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J Clin Endocrinol Metab. 2018 Feb 1;103(2):790-802. doi: 10.1210/jc.2017-01559.

Effects of Sex Hormone Treatment on the Metabolic Syndrome in Transgender Individuals: Focus on Metabolic Cytokines.

Author information

Endocrinology, Diabetology and Internal Medicine, Max Planck Institute of Psychiatry, Munich, Germany.
Medizinische Klinik und Poliklinik IV, Klinikum der Ludwig-Maximilians-Universität, Munich, Germany.
Department of Endocrinology and Nephrology, University of Leipzig, Leipzig, Germany.
Integrated Research and Treatment Center Adiposity Diseases, University Medical Center Leipzig, Leipzig, Germany.
Institute of Clinical Chemistry and Laboratory Medicine, University Medicine Greifswald, Greifswald, Germany.
Department of Endocrinology and Center of Sexology and Gender, Ghent University Hospital, Ghent, Belgium.
Human Behavior Laboratory, Institute of Sex Research and Forensic Psychiatry, University Medical Center, Hamburg-Eppendorf, Hamburg, Germany.



Hormonal treatment in transgender persons affects many components of the metabolic syndrome (MS).


To determine the role of direct hormonal effects, changes in metabolic cytokines, and body composition on metabolic outcomes.

Design, Setting, and Participants:

24 transwomen and 45 transmen from the European Network for the Investigation of Gender Incongruence were investigated at baseline and after 12 months of hormonal therapy.

Outcome Measures:

Best predictors for changes in components of MS, applying least absolute shrinkage and selection operator regression.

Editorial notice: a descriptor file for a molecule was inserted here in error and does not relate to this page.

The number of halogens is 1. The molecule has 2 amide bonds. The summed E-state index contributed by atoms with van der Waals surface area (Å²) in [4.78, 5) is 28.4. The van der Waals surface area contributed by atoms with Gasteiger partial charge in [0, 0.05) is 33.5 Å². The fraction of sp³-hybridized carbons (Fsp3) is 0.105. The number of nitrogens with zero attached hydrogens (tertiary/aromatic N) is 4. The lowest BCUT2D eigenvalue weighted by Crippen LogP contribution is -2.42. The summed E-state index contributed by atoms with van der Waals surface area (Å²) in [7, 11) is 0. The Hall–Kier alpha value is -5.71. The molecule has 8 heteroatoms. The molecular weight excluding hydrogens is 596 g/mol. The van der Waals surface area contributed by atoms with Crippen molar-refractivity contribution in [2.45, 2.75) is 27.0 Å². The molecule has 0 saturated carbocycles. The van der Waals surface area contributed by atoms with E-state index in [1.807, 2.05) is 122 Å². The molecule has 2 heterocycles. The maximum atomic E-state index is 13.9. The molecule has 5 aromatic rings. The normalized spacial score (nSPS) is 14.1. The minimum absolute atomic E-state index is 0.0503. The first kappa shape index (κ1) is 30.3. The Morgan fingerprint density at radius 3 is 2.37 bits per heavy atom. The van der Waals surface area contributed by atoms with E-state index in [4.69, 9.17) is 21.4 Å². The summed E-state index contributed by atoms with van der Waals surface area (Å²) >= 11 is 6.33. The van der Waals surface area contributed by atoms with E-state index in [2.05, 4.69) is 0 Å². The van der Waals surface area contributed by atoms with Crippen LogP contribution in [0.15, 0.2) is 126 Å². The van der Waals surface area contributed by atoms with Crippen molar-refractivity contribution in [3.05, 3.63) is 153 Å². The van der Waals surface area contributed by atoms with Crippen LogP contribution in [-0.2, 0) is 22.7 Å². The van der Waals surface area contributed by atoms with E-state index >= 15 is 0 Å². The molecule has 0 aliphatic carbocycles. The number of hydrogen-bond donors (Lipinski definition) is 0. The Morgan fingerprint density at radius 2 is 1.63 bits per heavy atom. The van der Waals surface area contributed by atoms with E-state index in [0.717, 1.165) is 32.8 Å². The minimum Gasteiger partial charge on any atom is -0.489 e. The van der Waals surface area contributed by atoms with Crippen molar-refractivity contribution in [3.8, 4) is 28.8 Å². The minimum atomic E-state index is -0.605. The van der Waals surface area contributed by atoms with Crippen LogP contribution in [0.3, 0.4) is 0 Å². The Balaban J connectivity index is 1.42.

In transwomen, a decrease in triglyceride levels was best explained by a decrease in fat mass and an increase in fibroblast growth factor 21 (FGF-21); the decrease in total and low-density lipoprotein cholesterol levels was principally due to a decrease in resistin. A decrease in high-density lipoprotein cholesterol depended on an inverse association with fat mass. In contrast, in transmen, an increase in low-density lipoprotein cholesterol was predicted by a decrease in FGF-21 and an increase in the waist/hip ratio; a decrease in the high-density lipoprotein/total cholesterol ratio depended on a decline in adiponectin levels. In transwomen, worsened insulin resistance and increased early insulin response seemed to be due to a direct treatment effect; however, improvements in hepatic insulin sensitivity in transmen were best predicted by a positive association with chemerin, resistin, and FGF-21 and were inversely related to changes in the waist/hip ratio and leptin and adipocyte fatty acid-binding protein levels.


The effects of hormonal therapy on different components of the MS are sex-specific and involve a complex interplay of direct hormonal effects, changes in body composition, and metabolic cytokine secretion.


[Indexed for MEDLINE]

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